As part of the American Rescue Plan Act signed into law in March 2021. the U.S. Government pledged to increase child tax credits for eligible taxpayers and make this a refundable credits. The biggest change to this credit is that it will begin being deposited into Taxpayers accounts from the 1st of July, 2021. Recently Commissioner Rettig of the IRS stated that they may struggle to begin deposits by that deadline given the delays at the IRS and the massive backlog of unprocessed returns. However, at a recent Committee meeting he did promise that they will begin paying out the credit on time. From that date there have been a few changes and a bit more clarity on some of the exclusions that can be taken by taxpayers. One of the main changes being the Unemployment benefits exclusion.
Advanced Refundable Child Tax Credit
Taxpayers will be eligible for the credit where they have a qualifying child claimed on their tax return for 2021. The criteria of a qualifying child are as follows and all must be met:
- Child has a valid Social Security number
- Child is under the age of 19 at 31 December 2021 (or under 24 and a full time student.)
- Child must be related to the taxpayer (Adopted and foster included)
- Child has lived with the taxpayer all year
- Child is a US Citizen or US Resident.
- Child must not be married and filing a joint return with their spouse.
Only one person can claim the child and so they cannot be claimed as a dependent on another person’s tax return. Where taxpayers have adjusted gross income above $75,000 ($150,000 MFJ0 they will not be eligible for the refundable advanced credit. Taxpayers above the AGI limit will still qualifying for the regular Child tax credit of $2,000 per qualifying child but it will not be advanced. The normal AGI rules apply to the regular credit as it being to be phased out and is allowed where AGI is above $200,000 ($400,000 MFJ)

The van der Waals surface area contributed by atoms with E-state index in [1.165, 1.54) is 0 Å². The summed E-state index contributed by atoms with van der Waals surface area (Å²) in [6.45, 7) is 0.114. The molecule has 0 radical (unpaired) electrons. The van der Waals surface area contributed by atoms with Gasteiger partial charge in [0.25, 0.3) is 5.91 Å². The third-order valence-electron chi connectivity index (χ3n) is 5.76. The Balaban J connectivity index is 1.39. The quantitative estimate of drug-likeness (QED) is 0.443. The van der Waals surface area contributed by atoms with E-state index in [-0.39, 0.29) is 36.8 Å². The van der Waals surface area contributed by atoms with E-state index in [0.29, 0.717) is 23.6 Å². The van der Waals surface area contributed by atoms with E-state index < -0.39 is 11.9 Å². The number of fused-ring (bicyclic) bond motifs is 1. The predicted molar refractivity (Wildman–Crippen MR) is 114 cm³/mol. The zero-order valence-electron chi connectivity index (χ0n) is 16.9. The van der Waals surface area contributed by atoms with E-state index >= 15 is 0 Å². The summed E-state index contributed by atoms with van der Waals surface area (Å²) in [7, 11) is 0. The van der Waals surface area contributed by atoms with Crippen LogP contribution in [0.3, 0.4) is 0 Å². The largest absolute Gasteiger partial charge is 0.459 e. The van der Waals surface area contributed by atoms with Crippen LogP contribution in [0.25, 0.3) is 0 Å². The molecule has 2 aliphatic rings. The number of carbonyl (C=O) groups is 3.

What do I do?
Taxpayers need not do much to get this refundable credit as the IRS assure us that a check or direct deposit will go out to eligible taxpayers each month starting July 1, 2021. The amount your receive will depend on the age of your children and how many qualifying children you have claimed on your 2020 tax return. Taxpayers with children under the age of 6 will receive a credit of $300 per month for the last 6 months of the year. Children ages between 6 and 17 will receive a slightly lower credit amount of $250 per month.The remaining 6 months will be claimed on your 2021 tax return filed by April 15th, 2022.
Those who are not eligible for the refundable portion of the tax credit must wait to file their tax returns by the usual deadline to claim the $2,000 child tax credit or the $1,400 refundable portion.
What’s The Catch?
There are somethings taxpayer’s need to be aware of when the credit begins to be paid during the summer. The most notable item is that the IRS will be opening up a portal for taxpayers to Opt out or receiving the credit. Where taxpayers are not eligible for the credit and they begin receiving this, it will need to be paid back and penalties and interest may apply to the overpayment. This will be most important for Americans living overseas. The tax law for the new refundable portion of the tax credit directs us to certain criteria that must be met to the claim the Earned Income Tax Credit.
This criteria required taxpayers who have qualifying children to have been living in the United states for 6 months during the tax year, meaning that most American Expats are unfortunately excluded from claiming the refundable credit in July. The portal to Opt out of receiving this credit will be very important for expats who don’t want to pay back large amounts to the IRS with their 2021 tax return.
We should see this Portal go live around April or May time. To end with some advice; make sure you are familiar with the eligibility criteria, and if you need to opt out then please do so to avoid any unnecessary pains next April. Talk to us for more advice if you are unsure whether or not you qualify